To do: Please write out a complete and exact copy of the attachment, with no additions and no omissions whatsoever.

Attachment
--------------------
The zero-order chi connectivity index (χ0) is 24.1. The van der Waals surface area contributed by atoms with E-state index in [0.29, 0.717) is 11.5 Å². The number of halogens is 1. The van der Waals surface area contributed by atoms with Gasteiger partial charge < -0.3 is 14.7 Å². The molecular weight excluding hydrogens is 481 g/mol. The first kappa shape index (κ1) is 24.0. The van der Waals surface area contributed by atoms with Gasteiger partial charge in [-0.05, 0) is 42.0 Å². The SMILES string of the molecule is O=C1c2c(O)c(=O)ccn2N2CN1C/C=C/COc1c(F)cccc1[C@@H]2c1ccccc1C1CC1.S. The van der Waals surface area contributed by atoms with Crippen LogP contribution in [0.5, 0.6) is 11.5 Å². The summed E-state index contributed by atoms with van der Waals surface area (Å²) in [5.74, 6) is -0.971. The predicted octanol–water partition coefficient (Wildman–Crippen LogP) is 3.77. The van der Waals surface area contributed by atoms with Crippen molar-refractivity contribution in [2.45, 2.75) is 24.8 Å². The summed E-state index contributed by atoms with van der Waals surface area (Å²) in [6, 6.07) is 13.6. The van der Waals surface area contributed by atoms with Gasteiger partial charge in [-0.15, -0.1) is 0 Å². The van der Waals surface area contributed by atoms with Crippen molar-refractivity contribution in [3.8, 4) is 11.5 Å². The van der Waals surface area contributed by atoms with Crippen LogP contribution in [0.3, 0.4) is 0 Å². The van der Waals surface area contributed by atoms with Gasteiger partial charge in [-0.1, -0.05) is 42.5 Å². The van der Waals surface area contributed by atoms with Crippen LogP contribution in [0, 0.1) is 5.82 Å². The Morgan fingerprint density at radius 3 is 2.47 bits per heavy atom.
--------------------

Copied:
The zero-order chi connectivity index (χ0) is 24.1. The van der Waals surface area contributed by atoms with E-state index in [0.29, 0.717) is 11.5 Å². The number of halogens is 1. The van der Waals surface area contributed by atoms with Gasteiger partial charge < -0.3 is 14.7 Å². The molecular weight excluding hydrogens is 481 g/mol. The first kappa shape index (κ1) is 24.0. The van der Waals surface area contributed by atoms with Gasteiger partial charge in [-0.05, 0) is 42.0 Å². The SMILES string of the molecule is O=C1c2c(O)c(=O)ccn2N2CN1C/C=C/COc1c(F)cccc1[C@@H]2c1ccccc1C1CC1.S. The van der Waals surface area contributed by atoms with Crippen LogP contribution in [0.5, 0.6) is 11.5 Å². The summed E-state index contributed by atoms with van der Waals surface area (Å²) in [5.74, 6) is -0.971. The predicted octanol–water partition coefficient (Wildman–Crippen LogP) is 3.77. The van der Waals surface area contributed by atoms with Crippen molar-refractivity contribution in [2.45, 2.75) is 24.8 Å². The summed E-state index contributed by atoms with van der Waals surface area (Å²) in [6, 6.07) is 13.6. The van der Waals surface area contributed by atoms with Gasteiger partial charge in [-0.15, -0.1) is 0 Å². The van der Waals surface area contributed by atoms with Crippen molar-refractivity contribution in [3.8, 4) is 11.5 Å². The van der Waals surface area contributed by atoms with Crippen LogP contribution in [0.3, 0.4) is 0 Å². The van der Waals surface area contributed by atoms with Gasteiger partial charge in [-0.1, -0.05) is 42.5 Å². The van der Waals surface area contributed by atoms with Crippen LogP contribution in [0, 0.1) is 5.82 Å². The Morgan fingerprint density at radius 3 is 2.47 bits per heavy atom.